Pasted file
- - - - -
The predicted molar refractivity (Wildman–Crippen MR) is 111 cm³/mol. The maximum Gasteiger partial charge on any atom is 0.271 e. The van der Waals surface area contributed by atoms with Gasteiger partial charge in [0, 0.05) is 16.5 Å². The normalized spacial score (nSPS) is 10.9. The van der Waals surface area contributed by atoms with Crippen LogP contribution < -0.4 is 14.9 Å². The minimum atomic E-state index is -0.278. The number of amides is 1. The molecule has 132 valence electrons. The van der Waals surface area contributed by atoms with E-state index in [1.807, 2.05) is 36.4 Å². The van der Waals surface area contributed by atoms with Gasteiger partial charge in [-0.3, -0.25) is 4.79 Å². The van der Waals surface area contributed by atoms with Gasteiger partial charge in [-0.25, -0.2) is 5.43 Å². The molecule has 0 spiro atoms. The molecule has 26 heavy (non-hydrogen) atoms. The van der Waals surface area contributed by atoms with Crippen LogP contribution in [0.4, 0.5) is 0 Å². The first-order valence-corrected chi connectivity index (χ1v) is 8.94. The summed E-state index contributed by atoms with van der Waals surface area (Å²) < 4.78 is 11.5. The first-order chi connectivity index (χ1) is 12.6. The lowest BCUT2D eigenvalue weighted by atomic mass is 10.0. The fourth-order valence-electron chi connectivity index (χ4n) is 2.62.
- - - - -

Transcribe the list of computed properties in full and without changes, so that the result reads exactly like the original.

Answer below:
The predicted molar refractivity (Wildman–Crippen MR) is 111 cm³/mol. The maximum Gasteiger partial charge on any atom is 0.271 e. The van der Waals surface area contributed by atoms with Gasteiger partial charge in [0, 0.05) is 16.5 Å². The normalized spacial score (nSPS) is 10.9. The van der Waals surface area contributed by atoms with Crippen LogP contribution < -0.4 is 14.9 Å². The minimum atomic E-state index is -0.278. The number of amides is 1. The molecule has 132 valence electrons. The van der Waals surface area contributed by atoms with E-state index in [1.807, 2.05) is 36.4 Å². The van der Waals surface area contributed by atoms with Gasteiger partial charge in [-0.3, -0.25) is 4.79 Å². The van der Waals surface area contributed by atoms with Gasteiger partial charge in [-0.25, -0.2) is 5.43 Å². The molecule has 0 spiro atoms. The molecule has 26 heavy (non-hydrogen) atoms. The van der Waals surface area contributed by atoms with Crippen LogP contribution in [0.4, 0.5) is 0 Å². The first-order valence-corrected chi connectivity index (χ1v) is 8.94. The summed E-state index contributed by atoms with van der Waals surface area (Å²) < 4.78 is 11.5. The first-order chi connectivity index (χ1) is 12.6. The lowest BCUT2D eigenvalue weighted by atomic mass is 10.0. The fourth-order valence-electron chi connectivity index (χ4n) is 2.62.